Hello lovely friends! Courtesy of author Terry Catasús Jennings and publisher Holiday House, I have the pleasure of talking about The Little House of Hope, written by Terry Catasús Jennings and illustrated by Raúl Colón.
Written by Terry Catasús Jennings and illustrated by Raúl Colón, The Little House of Hope is an affecting and beautifully illustrated picture book. A semi-biographical story based on the author’s own family experiences of moving to the United States from Cuba in the early 1950s, The Little House of Hope takes readers on a poignant journey. In the opening pages, readers watch as Mami, Papi, and their children Esperanza and Monolo, stand on the lawn in front of a house. This place, which “didn’t cost cost too much money”, is going to become their home. And readers learn that even though “it was small [and] smelled of old, wet socks [with] tattered furniture from a church basement”, it just mattered that “they were safe”, all together, and “happy in la casita”. As the story moves on, we see the family members begin to learn English, the parents and children work very hard and continue to fix up and work on their house- all the while welcoming in family members and friends who need a warm place to stay. The little house becomes a haven of sorts- “a safe place, in a new land”- not only, of course, in how it helps Esperanza, Manolo, Mami and Papi, but also for multiple adults and children alike. Ultimately a story brimming with the belief in love and the importance of generosity, The Little House of Hope is a sensitive story about immigration and the power of (and trust in) community. Catasús Jennings’s appealingly crisp-yet-delicate and impactful storytelling works wonderfully here to capture readers’ attention from start to finish- a loving, perfect match with Pura Belpré award-winning llustrator Raúl Colón‘s distinctively vivid, retro-feeling watercolour and pencil artwork. For readers interested in exploring stories for younger readers around the topic of immigration, or more generally about moving to a new place and/or finding community, The Little House of Hope is an excellent pick. If you have a chance, please also make sure to read A Note from the Author, prior to the story’s beginning! Extras: The Little House of House was also simultaneously published in Spanish as La Casita de Esperanza. An Educator’s Guide for The Little House of Hope can be found via the Holiday House website.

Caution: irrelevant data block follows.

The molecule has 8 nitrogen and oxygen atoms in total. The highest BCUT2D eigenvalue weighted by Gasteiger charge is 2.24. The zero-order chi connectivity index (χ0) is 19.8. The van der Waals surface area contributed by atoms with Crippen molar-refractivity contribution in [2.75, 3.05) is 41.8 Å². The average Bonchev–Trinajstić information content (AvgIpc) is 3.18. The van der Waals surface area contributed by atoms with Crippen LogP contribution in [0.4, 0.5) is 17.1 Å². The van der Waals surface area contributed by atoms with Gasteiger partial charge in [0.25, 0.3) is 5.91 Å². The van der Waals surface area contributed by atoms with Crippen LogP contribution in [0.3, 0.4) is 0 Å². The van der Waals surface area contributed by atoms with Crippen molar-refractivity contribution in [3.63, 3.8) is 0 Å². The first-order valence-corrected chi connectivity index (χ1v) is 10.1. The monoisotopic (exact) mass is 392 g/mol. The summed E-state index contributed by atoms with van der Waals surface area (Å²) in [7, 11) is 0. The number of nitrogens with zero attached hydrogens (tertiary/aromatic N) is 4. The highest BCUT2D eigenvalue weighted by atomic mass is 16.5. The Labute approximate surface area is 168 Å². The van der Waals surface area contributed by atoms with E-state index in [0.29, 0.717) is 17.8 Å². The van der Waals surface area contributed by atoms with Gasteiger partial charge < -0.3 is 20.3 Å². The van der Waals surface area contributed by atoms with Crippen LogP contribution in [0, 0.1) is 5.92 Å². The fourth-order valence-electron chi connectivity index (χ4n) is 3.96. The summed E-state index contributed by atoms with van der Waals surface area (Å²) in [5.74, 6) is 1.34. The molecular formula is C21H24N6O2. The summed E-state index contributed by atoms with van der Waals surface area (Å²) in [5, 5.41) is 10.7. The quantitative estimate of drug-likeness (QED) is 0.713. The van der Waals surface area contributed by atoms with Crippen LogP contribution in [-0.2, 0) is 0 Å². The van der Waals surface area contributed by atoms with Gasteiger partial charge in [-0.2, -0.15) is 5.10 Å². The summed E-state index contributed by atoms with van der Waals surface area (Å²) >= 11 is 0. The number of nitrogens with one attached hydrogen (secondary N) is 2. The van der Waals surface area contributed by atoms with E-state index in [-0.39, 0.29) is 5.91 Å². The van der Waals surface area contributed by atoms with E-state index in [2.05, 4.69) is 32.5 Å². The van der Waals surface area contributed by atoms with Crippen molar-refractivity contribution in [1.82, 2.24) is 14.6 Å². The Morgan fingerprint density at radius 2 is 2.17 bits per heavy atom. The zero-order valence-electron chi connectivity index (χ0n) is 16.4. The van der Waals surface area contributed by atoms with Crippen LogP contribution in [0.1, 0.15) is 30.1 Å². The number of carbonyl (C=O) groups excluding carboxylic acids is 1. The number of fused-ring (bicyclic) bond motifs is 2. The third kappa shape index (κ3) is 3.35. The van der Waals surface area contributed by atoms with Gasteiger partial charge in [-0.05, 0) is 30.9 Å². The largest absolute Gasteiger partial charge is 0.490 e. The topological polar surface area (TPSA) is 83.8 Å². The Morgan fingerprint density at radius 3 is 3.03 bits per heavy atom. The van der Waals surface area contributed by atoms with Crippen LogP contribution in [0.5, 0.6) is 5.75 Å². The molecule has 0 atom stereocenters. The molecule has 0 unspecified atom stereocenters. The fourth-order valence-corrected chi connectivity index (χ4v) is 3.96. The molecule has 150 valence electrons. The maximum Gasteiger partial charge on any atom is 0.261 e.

I received a copy of The Little House of Hope courtesy of Terry Catasus Jennings and Holiday House in exchange for an honest review. All opinions and comments are my own. Title has been published and is currently available.